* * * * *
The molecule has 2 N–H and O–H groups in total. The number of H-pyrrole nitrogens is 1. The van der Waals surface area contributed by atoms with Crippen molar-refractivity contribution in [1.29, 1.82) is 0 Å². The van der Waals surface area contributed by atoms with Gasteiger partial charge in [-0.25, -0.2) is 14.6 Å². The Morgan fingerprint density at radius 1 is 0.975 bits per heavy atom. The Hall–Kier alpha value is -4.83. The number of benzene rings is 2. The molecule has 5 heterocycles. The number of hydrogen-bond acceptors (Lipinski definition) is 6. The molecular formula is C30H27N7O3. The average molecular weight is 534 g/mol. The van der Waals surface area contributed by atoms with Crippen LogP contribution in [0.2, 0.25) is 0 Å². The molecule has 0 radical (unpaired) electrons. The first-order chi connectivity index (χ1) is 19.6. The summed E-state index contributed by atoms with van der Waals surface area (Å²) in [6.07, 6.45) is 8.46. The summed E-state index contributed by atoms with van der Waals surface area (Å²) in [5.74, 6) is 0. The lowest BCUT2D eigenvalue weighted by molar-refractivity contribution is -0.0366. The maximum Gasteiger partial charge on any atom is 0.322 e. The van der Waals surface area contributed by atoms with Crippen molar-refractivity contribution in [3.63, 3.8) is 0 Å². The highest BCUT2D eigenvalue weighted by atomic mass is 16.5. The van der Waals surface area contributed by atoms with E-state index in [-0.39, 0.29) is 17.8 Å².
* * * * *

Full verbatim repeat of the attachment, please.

The molecule has 2 N–H and O–H groups in total. The number of H-pyrrole nitrogens is 1. The van der Waals surface area contributed by atoms with Crippen molar-refractivity contribution in [1.29, 1.82) is 0 Å². The van der Waals surface area contributed by atoms with Gasteiger partial charge in [-0.25, -0.2) is 14.6 Å². The Morgan fingerprint density at radius 1 is 0.975 bits per heavy atom. The Hall–Kier alpha value is -4.83. The number of benzene rings is 2. The molecule has 5 heterocycles. The number of hydrogen-bond acceptors (Lipinski definition) is 6. The molecular formula is C30H27N7O3. The average molecular weight is 534 g/mol. The van der Waals surface area contributed by atoms with Crippen LogP contribution in [0.2, 0.25) is 0 Å². The molecule has 0 radical (unpaired) electrons. The first-order chi connectivity index (χ1) is 19.6. The summed E-state index contributed by atoms with van der Waals surface area (Å²) in [6.07, 6.45) is 8.46. The summed E-state index contributed by atoms with van der Waals surface area (Å²) in [5.74, 6) is 0. The lowest BCUT2D eigenvalue weighted by molar-refractivity contribution is -0.0366. The maximum Gasteiger partial charge on any atom is 0.322 e. The van der Waals surface area contributed by atoms with Crippen molar-refractivity contribution in [3.63, 3.8) is 0 Å². The highest BCUT2D eigenvalue weighted by atomic mass is 16.5. The van der Waals surface area contributed by atoms with E-state index in [-0.39, 0.29) is 17.8 Å².